ACR has seen first hand what this negligence can do....if you can’t commit to the vet bills etc just don’t get a pet....simple!!!
If it reaches one person its worth it
3 Tom cats tormenting a un-neutered female cat.
Mating season has started. Hormones are flying high in the feline world.
Why should I get my girl cat neutered?
They can become pregnant from 16 weeks old! 16 weeks.
Just babies themselves. Their bodies can't cope. And if they get pregnant time and time again, the chances of troublesome pregnancy increases......
Needing urgent expensive caesarean
Deformed kittens (missing limbs, short tails)
Death in birthing
Your female cat....... if your female is pregnant, during her pregnancy she may need up to 4 x her usual food intake to ensure she, and her growing kittens are well.
Kittens and mummy cat will eat anything from 4-8 tins of food A DAY to keep strong and grow. (Dependent on litter size)
Once born, the Kittens will need flea and wormers. Wormer at 4,6,8 and 10 weeks to avoid FATAL diseases.
Siblings, (Brothers and sisters), can start to mate and reproduce from 16 weeks old. Siblings reproducing can result in awful deformities.
Mummy cat can get pregnant again, once her Babies are 4-5 weeks old...........
MUMMY CAT CAN GET PREGNANT AGAIN, ONCE HER BABIES ARE 4 WEEKS OLD!!!
Let that sink in..... do not let her out, until she is neutered!
Their pee, if not done, STINKS! it does!
They will SPRAY, they will ROAM, often GET LOST, they WILL FIGHT.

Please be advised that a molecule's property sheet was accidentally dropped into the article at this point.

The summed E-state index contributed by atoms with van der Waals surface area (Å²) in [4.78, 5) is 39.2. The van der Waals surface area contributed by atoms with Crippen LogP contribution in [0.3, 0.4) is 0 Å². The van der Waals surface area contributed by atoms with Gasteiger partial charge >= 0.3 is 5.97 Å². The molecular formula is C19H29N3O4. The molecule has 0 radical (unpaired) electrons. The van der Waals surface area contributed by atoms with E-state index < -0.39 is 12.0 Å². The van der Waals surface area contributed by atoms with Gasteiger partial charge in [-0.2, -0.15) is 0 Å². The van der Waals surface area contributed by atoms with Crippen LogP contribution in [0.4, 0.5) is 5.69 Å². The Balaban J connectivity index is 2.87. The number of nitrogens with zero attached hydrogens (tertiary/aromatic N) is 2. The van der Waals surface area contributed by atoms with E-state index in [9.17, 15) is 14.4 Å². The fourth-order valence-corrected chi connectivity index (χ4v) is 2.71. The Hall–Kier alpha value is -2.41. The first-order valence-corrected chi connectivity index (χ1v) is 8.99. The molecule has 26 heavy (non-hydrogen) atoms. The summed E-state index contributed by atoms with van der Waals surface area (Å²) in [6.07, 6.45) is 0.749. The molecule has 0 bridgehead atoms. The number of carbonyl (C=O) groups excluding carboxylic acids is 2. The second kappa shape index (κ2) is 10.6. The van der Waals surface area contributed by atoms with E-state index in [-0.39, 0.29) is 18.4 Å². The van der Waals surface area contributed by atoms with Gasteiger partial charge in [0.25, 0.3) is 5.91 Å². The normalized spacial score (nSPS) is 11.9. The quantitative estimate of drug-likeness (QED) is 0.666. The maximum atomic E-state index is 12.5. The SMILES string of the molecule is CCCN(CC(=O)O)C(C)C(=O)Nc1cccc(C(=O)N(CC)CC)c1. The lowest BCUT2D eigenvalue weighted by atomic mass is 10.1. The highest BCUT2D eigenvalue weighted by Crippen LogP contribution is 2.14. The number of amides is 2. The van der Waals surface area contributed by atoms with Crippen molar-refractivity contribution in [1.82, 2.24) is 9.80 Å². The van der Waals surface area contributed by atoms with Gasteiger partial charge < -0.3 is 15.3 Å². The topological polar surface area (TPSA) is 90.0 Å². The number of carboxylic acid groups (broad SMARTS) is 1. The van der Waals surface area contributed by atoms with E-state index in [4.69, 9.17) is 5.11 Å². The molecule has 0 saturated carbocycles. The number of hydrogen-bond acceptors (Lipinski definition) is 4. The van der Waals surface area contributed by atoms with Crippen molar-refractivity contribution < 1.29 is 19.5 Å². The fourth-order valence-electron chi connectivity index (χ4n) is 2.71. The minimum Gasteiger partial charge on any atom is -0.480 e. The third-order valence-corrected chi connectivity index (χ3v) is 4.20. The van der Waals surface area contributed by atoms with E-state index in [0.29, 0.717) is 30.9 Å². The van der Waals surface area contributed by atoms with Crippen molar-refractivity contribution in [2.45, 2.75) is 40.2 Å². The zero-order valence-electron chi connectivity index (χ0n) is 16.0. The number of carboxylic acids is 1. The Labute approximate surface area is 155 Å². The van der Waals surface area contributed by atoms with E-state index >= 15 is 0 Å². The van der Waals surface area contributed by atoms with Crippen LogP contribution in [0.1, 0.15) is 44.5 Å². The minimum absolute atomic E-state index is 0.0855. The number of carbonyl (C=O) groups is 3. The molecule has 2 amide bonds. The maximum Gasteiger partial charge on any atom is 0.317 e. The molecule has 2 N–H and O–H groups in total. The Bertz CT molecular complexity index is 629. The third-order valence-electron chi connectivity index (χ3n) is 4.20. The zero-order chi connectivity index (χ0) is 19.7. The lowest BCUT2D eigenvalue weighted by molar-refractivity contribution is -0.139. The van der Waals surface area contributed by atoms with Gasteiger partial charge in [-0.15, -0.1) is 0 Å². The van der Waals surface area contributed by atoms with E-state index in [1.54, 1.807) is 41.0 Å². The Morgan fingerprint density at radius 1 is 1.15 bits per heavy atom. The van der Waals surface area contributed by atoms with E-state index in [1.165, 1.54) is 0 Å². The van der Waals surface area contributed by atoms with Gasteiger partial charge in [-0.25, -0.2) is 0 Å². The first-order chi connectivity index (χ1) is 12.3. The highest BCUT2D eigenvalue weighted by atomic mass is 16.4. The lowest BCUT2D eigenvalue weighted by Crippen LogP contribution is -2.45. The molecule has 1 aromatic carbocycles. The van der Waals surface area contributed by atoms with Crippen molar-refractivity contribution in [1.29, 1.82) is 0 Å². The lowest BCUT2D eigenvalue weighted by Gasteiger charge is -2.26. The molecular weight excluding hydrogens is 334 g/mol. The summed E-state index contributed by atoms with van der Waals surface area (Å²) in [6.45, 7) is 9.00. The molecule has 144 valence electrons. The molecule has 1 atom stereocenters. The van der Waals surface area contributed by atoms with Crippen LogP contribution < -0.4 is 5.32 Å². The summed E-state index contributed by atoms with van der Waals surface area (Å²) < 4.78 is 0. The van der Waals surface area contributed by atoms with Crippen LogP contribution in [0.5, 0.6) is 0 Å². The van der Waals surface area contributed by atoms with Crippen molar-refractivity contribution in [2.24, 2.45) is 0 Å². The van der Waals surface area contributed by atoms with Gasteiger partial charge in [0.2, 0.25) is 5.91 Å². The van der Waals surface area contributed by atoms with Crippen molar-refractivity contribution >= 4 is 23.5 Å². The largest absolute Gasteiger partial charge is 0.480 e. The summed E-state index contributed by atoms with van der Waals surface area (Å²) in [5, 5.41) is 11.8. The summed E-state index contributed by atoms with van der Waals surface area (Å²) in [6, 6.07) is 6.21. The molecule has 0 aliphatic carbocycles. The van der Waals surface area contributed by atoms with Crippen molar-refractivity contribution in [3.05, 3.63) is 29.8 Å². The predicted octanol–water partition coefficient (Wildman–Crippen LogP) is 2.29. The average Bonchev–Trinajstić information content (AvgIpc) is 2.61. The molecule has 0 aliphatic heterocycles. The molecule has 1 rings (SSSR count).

Un-neutered males, fighting, not only are at high risk of injuries, bite wounds, needing ANTI-BIOTICS and expensive vet care, they are also very prone to FIV (Cat version of HIV) transmitted through deep bite wounds.
Lastly, your local rescue and ALL rescues in the Uk and abroad, are bursting at the seams of unwanted cats and kittens... many in some organisations, are euthanised.
Please, do not put your cat at risk. Please, do not add to the problem of so many needing homes.
Neuter is a quick and simple solution.
Your local rescue, cats protection league etc can help you part fund the neuter if you contact them.
The solution is simple, the outcome, if you do NOTHING, is seriously cruel and unnecessary.
Please, this week, take the steps and get your cat done!
They will thank you, they will feel happier, they will be safe.
Pet Safety - Please watch this video to keep your cat safe.
Pet Safety … There's so many hazards in and around your home, purrlease do whatever you can to keep your fur babies safe! Remember prevention is better than cure :)
Just like his big cat cousins, your male kitten will have a natural urge to spray and mark his territory. And a female kitten “in season” will probably be noisy and restless, squirming and rolling around on the floor.
Neutering will help prevent this behaviour. Even better, it also has long-term health benefits.
The best time to neuter your kitten – male or female – is at around 4-6 months old. This is the time when that cute little bundle of fluff becomes sexually mature. Talk to your vet for advice about all aspects of neutering.
Love and affection
Neutering is very straightforward, so you can usually take your kitten home on the same day. She may be slightly groggy after the operation, so let her recover in a quiet area. In fact, she might even follow her natural instinct to hide somewhere in the house where she feels safe. In the wild, big cats retreat to recover from illness or injury, so this is perfectly normal behaviour. Give her plenty of love and reassurance and she should be back to normal in 24–48 hours.